In the wake of Hamas’ brutal terrorist attack on Israel, and the rising tensions in Israel and on college and university campuses worldwide, your friends at Hillel want you to know that you are not alone. Since the attack, we too have been hurting and heartbroken — grieving with a range of emotions. While we know that no single message, ritual, or act can bring calm or peace in this moment, we hope that the power of our community and the resources we’ve put together can help — even just a little.
As the situation evolves, our global community of students, knowledgeable educators, and passionate Hillel staff are here with and for you. If there are other resources you think that might be beneficial for Jewish students at this time, we want to know about them (email us at [email protected]). Thank you for being part of the Hillel community, and we pray for healing, peace, and better days ahead.
Need Immediate Mental Health Support?
Free 24/7 support and resources for those in crisis
and those who support them. DIAL or TEXT 988
If you have witnessed or experienced an
antisemitic or other hate incident/attack, report it
How Hillel is Supporting Jewish College Students
Caring for Yourself and Your Community
- If you need ideas and resources to support your own self-care and wellbeing, use these resources and tips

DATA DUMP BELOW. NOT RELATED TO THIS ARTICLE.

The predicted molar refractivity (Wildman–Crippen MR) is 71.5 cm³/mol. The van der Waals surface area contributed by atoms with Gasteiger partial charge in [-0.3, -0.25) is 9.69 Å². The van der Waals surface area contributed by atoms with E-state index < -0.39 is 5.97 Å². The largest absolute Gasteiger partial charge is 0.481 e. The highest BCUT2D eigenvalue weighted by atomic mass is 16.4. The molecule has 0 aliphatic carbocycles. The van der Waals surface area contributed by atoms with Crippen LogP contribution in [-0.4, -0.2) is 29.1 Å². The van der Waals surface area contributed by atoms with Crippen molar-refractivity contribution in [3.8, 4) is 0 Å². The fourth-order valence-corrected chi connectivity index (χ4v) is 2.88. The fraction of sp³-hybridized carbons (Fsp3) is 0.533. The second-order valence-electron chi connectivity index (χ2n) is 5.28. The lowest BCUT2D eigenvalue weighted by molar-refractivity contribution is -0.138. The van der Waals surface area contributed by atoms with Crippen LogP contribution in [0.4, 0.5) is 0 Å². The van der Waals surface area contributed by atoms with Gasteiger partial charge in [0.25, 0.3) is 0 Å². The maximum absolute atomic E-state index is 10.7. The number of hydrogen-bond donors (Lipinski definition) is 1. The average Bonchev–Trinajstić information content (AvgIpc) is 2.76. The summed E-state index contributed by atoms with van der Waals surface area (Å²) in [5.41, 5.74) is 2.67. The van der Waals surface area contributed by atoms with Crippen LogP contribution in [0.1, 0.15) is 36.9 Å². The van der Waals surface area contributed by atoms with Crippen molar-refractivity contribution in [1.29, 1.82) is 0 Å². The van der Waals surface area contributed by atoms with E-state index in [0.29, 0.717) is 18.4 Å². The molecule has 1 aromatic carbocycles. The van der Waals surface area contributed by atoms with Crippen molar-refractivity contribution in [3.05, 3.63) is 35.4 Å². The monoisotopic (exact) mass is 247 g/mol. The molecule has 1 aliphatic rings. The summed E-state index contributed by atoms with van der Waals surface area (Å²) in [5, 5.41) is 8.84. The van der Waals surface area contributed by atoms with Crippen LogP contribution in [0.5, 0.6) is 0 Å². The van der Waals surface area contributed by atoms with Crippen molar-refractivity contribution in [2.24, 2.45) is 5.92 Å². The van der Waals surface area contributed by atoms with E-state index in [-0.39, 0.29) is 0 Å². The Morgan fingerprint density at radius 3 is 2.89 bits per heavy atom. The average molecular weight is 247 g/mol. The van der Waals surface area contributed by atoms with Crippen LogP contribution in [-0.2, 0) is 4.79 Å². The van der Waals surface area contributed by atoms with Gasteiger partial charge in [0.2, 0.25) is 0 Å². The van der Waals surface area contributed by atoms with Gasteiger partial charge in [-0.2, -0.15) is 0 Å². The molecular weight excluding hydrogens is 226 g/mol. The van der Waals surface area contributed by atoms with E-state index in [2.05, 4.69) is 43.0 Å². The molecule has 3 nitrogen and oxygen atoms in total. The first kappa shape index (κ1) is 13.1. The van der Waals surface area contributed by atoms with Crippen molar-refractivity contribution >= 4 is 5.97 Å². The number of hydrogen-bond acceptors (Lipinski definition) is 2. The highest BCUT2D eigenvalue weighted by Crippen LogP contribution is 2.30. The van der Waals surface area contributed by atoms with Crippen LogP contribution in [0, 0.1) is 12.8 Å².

- If you are looking for Jewish resources including prayers, poems, and other writings, check out these Jewish Resources for Resilience
- If you need a draft email to professors requesting flexibility, use this ready-made draft
Taking Action and Reporting Antisemitism
- If you are looking for resources on how to take action, please see the Taking Action in Challenging Times resource
- GOT A MINUTE? If we all took ONE MINUTE right now to reach out to our elected officials, we stand a much better, more realistic chance of ensuring that the return of all hostages continues to remain a top U.S. and global priority. Take a minute right now, and make a call to help save their lives: OneMinADay.com
- If you have witnessed or experienced an antisemitic or other hate incident/attack: